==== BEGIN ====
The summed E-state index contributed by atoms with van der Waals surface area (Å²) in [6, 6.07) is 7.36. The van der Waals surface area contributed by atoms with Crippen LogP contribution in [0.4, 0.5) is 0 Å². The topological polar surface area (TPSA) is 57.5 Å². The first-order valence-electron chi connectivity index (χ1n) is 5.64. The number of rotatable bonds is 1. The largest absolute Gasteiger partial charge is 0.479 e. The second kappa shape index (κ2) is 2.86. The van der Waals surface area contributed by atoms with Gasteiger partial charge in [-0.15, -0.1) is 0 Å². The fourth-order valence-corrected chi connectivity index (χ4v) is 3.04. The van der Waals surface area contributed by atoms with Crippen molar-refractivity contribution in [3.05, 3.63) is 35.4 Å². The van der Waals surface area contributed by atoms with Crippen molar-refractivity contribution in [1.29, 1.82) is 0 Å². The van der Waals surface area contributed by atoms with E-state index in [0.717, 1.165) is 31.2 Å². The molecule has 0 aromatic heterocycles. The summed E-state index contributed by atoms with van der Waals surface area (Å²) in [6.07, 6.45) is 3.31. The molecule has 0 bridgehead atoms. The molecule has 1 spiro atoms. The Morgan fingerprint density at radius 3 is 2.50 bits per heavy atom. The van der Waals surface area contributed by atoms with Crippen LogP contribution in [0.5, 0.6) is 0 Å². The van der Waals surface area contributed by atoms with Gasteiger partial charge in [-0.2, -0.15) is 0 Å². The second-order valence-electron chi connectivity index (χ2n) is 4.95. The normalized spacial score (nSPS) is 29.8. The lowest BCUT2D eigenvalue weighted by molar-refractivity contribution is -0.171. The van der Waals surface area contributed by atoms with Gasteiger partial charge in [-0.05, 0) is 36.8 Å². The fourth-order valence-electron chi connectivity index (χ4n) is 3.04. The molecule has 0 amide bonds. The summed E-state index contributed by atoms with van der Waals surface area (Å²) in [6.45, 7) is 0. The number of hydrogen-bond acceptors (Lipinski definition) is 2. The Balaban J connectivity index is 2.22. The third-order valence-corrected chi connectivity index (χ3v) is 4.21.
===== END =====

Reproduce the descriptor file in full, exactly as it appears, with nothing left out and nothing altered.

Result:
The summed E-state index contributed by atoms with van der Waals surface area (Å²) in [6, 6.07) is 7.36. The van der Waals surface area contributed by atoms with Crippen LogP contribution in [0.4, 0.5) is 0 Å². The topological polar surface area (TPSA) is 57.5 Å². The first-order valence-electron chi connectivity index (χ1n) is 5.64. The number of rotatable bonds is 1. The largest absolute Gasteiger partial charge is 0.479 e. The second kappa shape index (κ2) is 2.86. The van der Waals surface area contributed by atoms with Gasteiger partial charge in [-0.15, -0.1) is 0 Å². The fourth-order valence-corrected chi connectivity index (χ4v) is 3.04. The van der Waals surface area contributed by atoms with Crippen molar-refractivity contribution in [3.05, 3.63) is 35.4 Å². The van der Waals surface area contributed by atoms with Crippen molar-refractivity contribution in [1.29, 1.82) is 0 Å². The van der Waals surface area contributed by atoms with E-state index in [0.717, 1.165) is 31.2 Å². The molecule has 0 aromatic heterocycles. The summed E-state index contributed by atoms with van der Waals surface area (Å²) in [6.07, 6.45) is 3.31. The molecule has 0 bridgehead atoms. The molecule has 1 spiro atoms. The Morgan fingerprint density at radius 3 is 2.50 bits per heavy atom. The van der Waals surface area contributed by atoms with Crippen LogP contribution in [0.5, 0.6) is 0 Å². The van der Waals surface area contributed by atoms with Gasteiger partial charge in [-0.2, -0.15) is 0 Å². The second-order valence-electron chi connectivity index (χ2n) is 4.95. The normalized spacial score (nSPS) is 29.8. The lowest BCUT2D eigenvalue weighted by molar-refractivity contribution is -0.171. The van der Waals surface area contributed by atoms with Gasteiger partial charge in [-0.05, 0) is 36.8 Å². The fourth-order valence-electron chi connectivity index (χ4n) is 3.04. The molecule has 0 amide bonds. The summed E-state index contributed by atoms with van der Waals surface area (Å²) in [6.45, 7) is 0. The number of hydrogen-bond acceptors (Lipinski definition) is 2. The Balaban J connectivity index is 2.22. The third-order valence-corrected chi connectivity index (χ3v) is 4.21.